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Secret Service agent breaks law, says she will not take bullet for Trump

No sooner than the howls of liberal excoriation died down over my proposal that Donald Trump ought to bring in a private security detail to be integrated into the existing secret service, than Matt Drudge posted a link to a piece from the Washington Examiner which confirmed many peoples’ deepest and darkest fears.

A woman called Kerry O’Grady who is in charge of the US Secret Service’s operations in Denver, Colorado, made a now deleted Facebook post in which she said the following:

As a public servant for nearly 23 years, I struggle not to violate the Hatch Act. So I keep quiet and skirt the median.   To do otherwise can be a criminal offense for those in my position. Despite the fact that I am expected to take a bullet for both sides.

But this world has changed and I have changed. And I would take jail time over a bullet or an endorsement for what I believe to be disaster to this country and the strong and amazing women and minorities who reside here. Hatch Act be damned. I am with Her”.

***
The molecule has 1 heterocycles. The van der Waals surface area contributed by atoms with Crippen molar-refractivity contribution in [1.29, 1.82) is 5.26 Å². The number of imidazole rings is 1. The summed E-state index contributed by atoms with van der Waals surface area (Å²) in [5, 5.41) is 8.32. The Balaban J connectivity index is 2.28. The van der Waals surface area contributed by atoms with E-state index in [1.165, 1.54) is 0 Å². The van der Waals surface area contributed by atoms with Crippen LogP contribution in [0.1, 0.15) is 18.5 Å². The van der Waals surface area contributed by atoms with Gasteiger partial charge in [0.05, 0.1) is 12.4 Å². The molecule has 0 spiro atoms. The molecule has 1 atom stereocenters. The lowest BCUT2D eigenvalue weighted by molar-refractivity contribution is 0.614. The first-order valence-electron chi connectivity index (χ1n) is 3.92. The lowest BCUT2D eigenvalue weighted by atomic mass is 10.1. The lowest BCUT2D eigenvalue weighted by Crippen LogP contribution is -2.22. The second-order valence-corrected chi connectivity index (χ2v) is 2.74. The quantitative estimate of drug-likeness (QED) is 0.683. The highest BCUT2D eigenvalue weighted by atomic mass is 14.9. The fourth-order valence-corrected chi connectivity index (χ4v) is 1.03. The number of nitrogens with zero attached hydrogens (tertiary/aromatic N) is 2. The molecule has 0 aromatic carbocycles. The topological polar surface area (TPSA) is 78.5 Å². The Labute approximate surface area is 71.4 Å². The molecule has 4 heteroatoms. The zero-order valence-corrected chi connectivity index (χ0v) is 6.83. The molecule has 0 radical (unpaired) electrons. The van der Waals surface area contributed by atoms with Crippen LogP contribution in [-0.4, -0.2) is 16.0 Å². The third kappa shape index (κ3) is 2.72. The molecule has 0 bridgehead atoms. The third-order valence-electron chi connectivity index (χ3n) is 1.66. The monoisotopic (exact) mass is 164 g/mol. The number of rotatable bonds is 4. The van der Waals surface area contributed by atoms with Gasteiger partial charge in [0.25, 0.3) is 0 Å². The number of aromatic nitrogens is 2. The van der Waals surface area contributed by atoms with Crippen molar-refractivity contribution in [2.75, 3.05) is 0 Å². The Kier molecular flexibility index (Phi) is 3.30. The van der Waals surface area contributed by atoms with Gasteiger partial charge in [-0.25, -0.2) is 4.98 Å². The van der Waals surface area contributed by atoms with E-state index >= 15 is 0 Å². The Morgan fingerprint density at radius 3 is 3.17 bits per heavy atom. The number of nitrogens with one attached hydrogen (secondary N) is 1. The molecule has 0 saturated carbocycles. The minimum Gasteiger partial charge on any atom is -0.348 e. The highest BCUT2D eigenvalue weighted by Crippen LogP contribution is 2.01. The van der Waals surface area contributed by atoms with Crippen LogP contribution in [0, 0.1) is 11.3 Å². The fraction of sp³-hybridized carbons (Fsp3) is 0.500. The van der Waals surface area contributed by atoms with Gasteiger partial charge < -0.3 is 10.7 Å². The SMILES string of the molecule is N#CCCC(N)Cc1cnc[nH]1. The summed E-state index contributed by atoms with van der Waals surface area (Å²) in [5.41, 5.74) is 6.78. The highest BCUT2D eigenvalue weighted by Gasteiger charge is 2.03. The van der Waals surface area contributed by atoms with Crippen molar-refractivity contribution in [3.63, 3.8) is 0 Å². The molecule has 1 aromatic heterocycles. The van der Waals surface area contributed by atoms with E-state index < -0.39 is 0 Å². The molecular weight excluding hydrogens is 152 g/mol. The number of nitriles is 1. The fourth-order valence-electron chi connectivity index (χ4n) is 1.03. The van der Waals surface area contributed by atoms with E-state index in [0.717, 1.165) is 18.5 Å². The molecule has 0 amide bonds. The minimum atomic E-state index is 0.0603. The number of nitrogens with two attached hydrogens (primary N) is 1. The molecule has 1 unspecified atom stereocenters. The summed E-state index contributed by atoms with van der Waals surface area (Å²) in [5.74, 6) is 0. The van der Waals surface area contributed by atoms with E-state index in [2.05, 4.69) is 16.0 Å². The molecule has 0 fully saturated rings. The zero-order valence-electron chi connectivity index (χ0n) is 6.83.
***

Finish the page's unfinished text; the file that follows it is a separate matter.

Forgetting the fact that her post implies dereliction of duty, wanton negligence and conceivably even treason, it also – as she admitted – violates the Hatch Act.

The Hatch Act prohibits Secret Service employees from posting statements of political advocacy or rebuke on-line or in any public forum.

I am in no sense a vindictive man but if this person fails to face anything less than serious punishment then it would send out entirely the wrong message.

In light of the fact that so many liberal agitators have openly advocated violence against President Trump – and have actually engaged in violent acts against Trump supporters – the remarks take on a special seriousness.

According to the Examiner, O’Grady blamed her statement on an ‘emotional reaction’ to various statements made by President Trump.

I can think of no worse line of work for someone who has an emotional outburst than policing and security.

I wouldn’t want a white police officer to gun down a black man because he remembered an emotional experience when he once was bullied by a black child in school. I wouldn’t want a pilot flying an aircraft to crash the plane because his wife was in a foul mood before take-off. I wouldn’t want a surgeon to kill a patient because the matron forgot to put sugar in his tea.  I certainly do not want a bodyguard tasked with protecting the President of the United States from doing her duty because of an ’emotional reaction’ to something he said.

These remarks cannot be taken lightly, and I expect a proportionate sentence.

What do you think?

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